One of the benefits of an IRA is that RMDs for multiple IRA accounts can be aggregated. This includes SEP and Simple IRA accounts. The RMD should be calculated for each account separately, but after that , the RMD amounts can be added together and taken from any one or combination of accounts.

403(b) Accounts
A similar aggregation rule exists for 403(b) accounts. A person with more than one 403(b) account can calculate the RMD for each account and then add the RMDs together. The total amount can then be taken from one or a combination of 403(b) accounts.

Employer Plans
RMDs from employer plans, not including 403(b) plans , SEP, and Simple IRAs, CANNOT be aggregated. A person with multiple 401(k), Government 457(b) or other employer plans must calculate the RMD for each individual plan and take that RMD from that plan only.

Roth IRAs
There is no need to worry about whether Roth IRAs can be consolidated because Roth IRAs have NO RMDs during the account owners lifetime.

Other
Any plan making a series of substantially equal payments over a period of 10 years or more, or over life expectancy, cannot aggregate that payment with the RMD from any other retirement account. The distribution from the account making these substantially equal payments is considered the RMD from that account only.

Next blog will show what happens when you get the aggregation wrong!

IRA Mistakes on RMD- #1 by Paul Ferraresi

RMD or Required Minimum Distribution is the minimum amount you must take from your IRA starting at age 70 1/2. If you do not take the amount , then, you are subject to a 50% penalty tax plus the regular income tax on the amount you did NOT take out!!!

Many people have multiple IRAs. The IRS rules state that you must calculate the RMD for each account separately. Once completed the RMD amounts can be added together. The distribution can be taken in any proportion from one or more of the aggregated accounts.

An RMD cannot be rolled over from any one IRA account to another, and the RMD is considered the first funds distributed from any retirement account during the year.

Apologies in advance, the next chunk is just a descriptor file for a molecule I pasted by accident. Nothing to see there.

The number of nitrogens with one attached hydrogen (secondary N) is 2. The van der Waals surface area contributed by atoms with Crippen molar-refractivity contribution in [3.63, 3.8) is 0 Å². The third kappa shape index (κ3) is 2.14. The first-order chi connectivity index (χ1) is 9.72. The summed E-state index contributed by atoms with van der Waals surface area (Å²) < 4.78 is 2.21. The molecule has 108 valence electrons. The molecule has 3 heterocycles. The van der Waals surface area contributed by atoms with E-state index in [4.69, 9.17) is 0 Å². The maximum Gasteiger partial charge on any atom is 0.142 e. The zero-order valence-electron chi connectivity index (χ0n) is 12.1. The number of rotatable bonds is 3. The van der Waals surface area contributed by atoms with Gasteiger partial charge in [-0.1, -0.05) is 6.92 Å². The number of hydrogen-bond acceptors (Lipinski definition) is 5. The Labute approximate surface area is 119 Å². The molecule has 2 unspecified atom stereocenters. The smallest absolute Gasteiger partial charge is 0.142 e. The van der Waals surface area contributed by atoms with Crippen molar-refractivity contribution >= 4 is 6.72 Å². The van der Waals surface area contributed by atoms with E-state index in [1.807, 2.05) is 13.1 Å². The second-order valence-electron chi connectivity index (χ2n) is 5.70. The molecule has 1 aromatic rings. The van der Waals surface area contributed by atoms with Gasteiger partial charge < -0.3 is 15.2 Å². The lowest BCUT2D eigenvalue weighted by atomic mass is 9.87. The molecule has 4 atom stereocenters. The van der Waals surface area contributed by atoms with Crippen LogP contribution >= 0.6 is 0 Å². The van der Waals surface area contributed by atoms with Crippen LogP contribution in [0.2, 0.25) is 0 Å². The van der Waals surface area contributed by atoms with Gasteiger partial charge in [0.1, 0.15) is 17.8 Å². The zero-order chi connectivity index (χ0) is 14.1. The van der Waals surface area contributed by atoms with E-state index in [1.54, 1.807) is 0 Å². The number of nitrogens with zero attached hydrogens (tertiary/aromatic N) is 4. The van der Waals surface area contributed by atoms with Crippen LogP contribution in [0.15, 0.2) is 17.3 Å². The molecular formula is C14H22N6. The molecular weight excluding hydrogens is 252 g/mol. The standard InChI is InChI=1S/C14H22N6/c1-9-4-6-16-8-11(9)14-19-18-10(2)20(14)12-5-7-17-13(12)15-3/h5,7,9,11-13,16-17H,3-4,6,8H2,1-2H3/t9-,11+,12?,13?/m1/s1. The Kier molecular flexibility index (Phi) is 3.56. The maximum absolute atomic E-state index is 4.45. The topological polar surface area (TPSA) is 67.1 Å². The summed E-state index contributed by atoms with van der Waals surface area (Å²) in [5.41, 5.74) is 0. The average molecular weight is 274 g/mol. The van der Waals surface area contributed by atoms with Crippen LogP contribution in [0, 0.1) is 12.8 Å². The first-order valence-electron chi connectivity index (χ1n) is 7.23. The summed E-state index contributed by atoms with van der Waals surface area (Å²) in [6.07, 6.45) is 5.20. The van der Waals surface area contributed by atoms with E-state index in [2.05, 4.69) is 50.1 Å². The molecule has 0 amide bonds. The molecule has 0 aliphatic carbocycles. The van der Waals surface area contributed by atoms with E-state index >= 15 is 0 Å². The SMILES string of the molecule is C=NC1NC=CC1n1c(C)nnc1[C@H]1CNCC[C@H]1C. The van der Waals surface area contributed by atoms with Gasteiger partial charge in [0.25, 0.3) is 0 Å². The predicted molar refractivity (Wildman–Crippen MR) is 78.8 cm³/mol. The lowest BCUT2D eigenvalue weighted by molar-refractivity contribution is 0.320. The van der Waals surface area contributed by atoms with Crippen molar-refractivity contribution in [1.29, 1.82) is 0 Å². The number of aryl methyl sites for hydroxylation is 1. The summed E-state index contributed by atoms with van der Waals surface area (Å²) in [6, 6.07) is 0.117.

Say an IRA CD comes due in February, it cannot be moved in its entirety as a 60 day rollover to another retirement account. The RMD amount must be subtracted from the amount that is eventually rolled over.

The same is true for employer plans. All plan distributions are considered rollovers, even when they go directly from one plan to another retirement account.

The 28/36 rule

What is a manageable mortgage payment? A rule of thumb among mortgage lenders is the “28/36″ measure of how much of your total pretax income goes to paying back loans: no more than 28 percent for monthly housing expenses( property taxes, homeowners insurance, homeowner’s dues, and mortgage), and no more than 36 percent for all debt ( car, home, student loans, credit cards). This “debt-to-income” guideline means on a 30 year mortgage of $180,000 at 4.5% will be a payment of $912 and you will need a household income of $52,000 to meet the guideline.

Banks also take into account the “loan to value” ratio of how much of your own money you are putting down. This assumption is that people will be more likely to keep up payments on a home that is worth more than the mortgage. The classic 20 percent down payment. Plus , you now have “skin” in the game.